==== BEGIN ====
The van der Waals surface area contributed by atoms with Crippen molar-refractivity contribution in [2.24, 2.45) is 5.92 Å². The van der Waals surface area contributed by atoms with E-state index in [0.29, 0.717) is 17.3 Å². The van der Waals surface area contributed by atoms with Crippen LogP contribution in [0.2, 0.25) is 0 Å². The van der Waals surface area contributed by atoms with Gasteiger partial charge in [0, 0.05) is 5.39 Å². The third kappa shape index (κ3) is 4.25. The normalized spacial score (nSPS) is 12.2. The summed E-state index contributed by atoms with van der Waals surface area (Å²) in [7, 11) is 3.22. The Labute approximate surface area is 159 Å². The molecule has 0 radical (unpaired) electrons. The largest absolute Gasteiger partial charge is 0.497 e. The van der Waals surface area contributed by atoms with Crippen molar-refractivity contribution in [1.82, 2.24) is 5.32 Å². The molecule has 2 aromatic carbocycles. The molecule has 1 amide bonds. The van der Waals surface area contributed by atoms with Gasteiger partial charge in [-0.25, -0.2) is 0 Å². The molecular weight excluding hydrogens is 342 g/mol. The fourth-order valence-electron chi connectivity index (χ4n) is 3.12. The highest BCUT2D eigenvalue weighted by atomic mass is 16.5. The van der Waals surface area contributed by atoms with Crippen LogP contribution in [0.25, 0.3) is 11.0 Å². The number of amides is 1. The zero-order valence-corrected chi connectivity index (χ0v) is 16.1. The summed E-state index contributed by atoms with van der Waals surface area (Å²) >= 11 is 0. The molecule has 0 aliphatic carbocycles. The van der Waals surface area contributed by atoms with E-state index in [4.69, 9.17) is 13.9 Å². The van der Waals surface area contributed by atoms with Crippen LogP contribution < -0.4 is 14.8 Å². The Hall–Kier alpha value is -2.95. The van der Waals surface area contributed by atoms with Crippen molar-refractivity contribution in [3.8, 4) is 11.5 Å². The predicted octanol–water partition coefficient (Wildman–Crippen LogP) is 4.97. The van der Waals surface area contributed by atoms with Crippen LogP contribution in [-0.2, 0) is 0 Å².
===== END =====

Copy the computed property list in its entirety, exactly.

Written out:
The van der Waals surface area contributed by atoms with Crippen molar-refractivity contribution in [2.24, 2.45) is 5.92 Å². The van der Waals surface area contributed by atoms with E-state index in [0.29, 0.717) is 17.3 Å². The van der Waals surface area contributed by atoms with Crippen LogP contribution in [0.2, 0.25) is 0 Å². The van der Waals surface area contributed by atoms with Gasteiger partial charge in [0, 0.05) is 5.39 Å². The third kappa shape index (κ3) is 4.25. The normalized spacial score (nSPS) is 12.2. The summed E-state index contributed by atoms with van der Waals surface area (Å²) in [7, 11) is 3.22. The Labute approximate surface area is 159 Å². The molecule has 0 radical (unpaired) electrons. The largest absolute Gasteiger partial charge is 0.497 e. The van der Waals surface area contributed by atoms with Crippen molar-refractivity contribution in [1.82, 2.24) is 5.32 Å². The molecule has 2 aromatic carbocycles. The molecule has 1 amide bonds. The van der Waals surface area contributed by atoms with Gasteiger partial charge in [-0.25, -0.2) is 0 Å². The molecular weight excluding hydrogens is 342 g/mol. The fourth-order valence-electron chi connectivity index (χ4n) is 3.12. The highest BCUT2D eigenvalue weighted by atomic mass is 16.5. The van der Waals surface area contributed by atoms with Crippen LogP contribution in [0.25, 0.3) is 11.0 Å². The number of amides is 1. The zero-order valence-corrected chi connectivity index (χ0v) is 16.1. The summed E-state index contributed by atoms with van der Waals surface area (Å²) >= 11 is 0. The molecule has 0 aliphatic carbocycles. The van der Waals surface area contributed by atoms with E-state index in [4.69, 9.17) is 13.9 Å². The van der Waals surface area contributed by atoms with Crippen LogP contribution < -0.4 is 14.8 Å². The Hall–Kier alpha value is -2.95. The van der Waals surface area contributed by atoms with Crippen molar-refractivity contribution in [3.8, 4) is 11.5 Å². The predicted octanol–water partition coefficient (Wildman–Crippen LogP) is 4.97. The van der Waals surface area contributed by atoms with Crippen LogP contribution in [-0.2, 0) is 0 Å².